SLIDESHOW

10 glorious examples of conspicuous PC excess

Faster, flashier, and far more expensive than anything you'd even need, these titanic tales of excess symbolize the pinnacle of PC prowess.

Big things in big cases

When it comes to sheer technological audacity, nothing beats a desktop. From face-meltingly fast hardware to ridonkulous workstations to massive CPU coolers that could blend into an art installation, the following examples of glorious excess are possible only with a PC.

The inspiration: The 24K-gold-plated PC shown at left. Yes, the $21,150 Voodoo OmenPC's precious case stood out when it was unveiled in 2008, but beyond the bling, that water-cooled beast absolutely screamed performance. Remember the wise words of Aerosmith singer Steven Tyler: "Anything worth doing [is] worth overdoing."

Let's (over)do this.

Emperor 200 workstation

The scorpion-shaped Emperor 200 workstation is the perfect accessory for your sci-fi supervillain fantasies. Stuffed with whatever computer internals you want—Intel Xeon? Core i7? No problem!—the Explorer 200 rocks Italian-leather seating, a Bose Companion 5 audio system, actuating chair controls, and up to three 2560-by-1440 monitors for glorious 7680-by-1440 gaming. And did I mention it comes in whatever color your heart desires?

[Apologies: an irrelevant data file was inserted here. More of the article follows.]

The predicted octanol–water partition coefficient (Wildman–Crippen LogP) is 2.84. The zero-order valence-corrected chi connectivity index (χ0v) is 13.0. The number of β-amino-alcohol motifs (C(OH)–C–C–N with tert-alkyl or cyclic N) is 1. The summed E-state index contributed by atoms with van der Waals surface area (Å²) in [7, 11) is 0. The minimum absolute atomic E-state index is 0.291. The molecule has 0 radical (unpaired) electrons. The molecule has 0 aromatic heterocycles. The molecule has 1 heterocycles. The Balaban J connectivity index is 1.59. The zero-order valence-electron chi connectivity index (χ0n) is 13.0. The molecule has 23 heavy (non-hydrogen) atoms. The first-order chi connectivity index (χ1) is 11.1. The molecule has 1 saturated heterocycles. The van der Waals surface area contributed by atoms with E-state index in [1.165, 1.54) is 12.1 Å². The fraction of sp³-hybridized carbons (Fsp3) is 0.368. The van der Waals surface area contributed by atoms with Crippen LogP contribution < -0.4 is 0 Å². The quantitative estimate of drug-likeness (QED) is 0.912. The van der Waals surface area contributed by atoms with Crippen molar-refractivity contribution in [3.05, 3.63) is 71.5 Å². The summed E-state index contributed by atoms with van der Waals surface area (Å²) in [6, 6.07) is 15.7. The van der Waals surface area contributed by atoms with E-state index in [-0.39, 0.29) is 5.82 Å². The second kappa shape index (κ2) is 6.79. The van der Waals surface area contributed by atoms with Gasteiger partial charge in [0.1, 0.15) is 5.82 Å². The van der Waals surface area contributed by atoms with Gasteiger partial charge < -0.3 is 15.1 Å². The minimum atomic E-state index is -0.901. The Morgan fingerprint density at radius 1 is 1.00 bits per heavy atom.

Now for the downside: This superbad chair will set you back a few bank robberies at $49,150.

Nofan CR-95C Copper CPU cooler

Just look at that thing: It's utterly majestic. And while the picture at left doesn't give you a sense of scale, know that the Nofan CR-95C Copper is a massive 7 inches by 6 inches and 2-plus pounds. All that girth and copper is for a noble cause, however: This CPU cooler is essentially just a big ol' heat sink. While its size might just block your RAM slots, the lack of fans also allows you to run full-blown 95W desktop processors in whisper silence.

Why? Because you can. Pure, wonderful PC excess—and it's not the only ridonkulous PC cooler around.

Intel Core i7-4960X

You don't need this processor. It's as simple as that. But you'd be crazy not to crave it.

The pinnacle of Intel's enthusiast-oriented Extreme Edition lineup, the Core i7-4960X costs a cool $990 by its lonesome, and that sticker price doesn't even include a CPU cooler. What it does include is six, count 'em, six cores clocked at 3.6GHz, with a Turbo boost to 4GHz in times of duress—and they're unlocked to encourage you to overclock the Core i7-4960X to even loftier heights. Toss in hyperthreading and quad-channel memory support, and you're looking at the fastest, most capable CPU consumers can buy.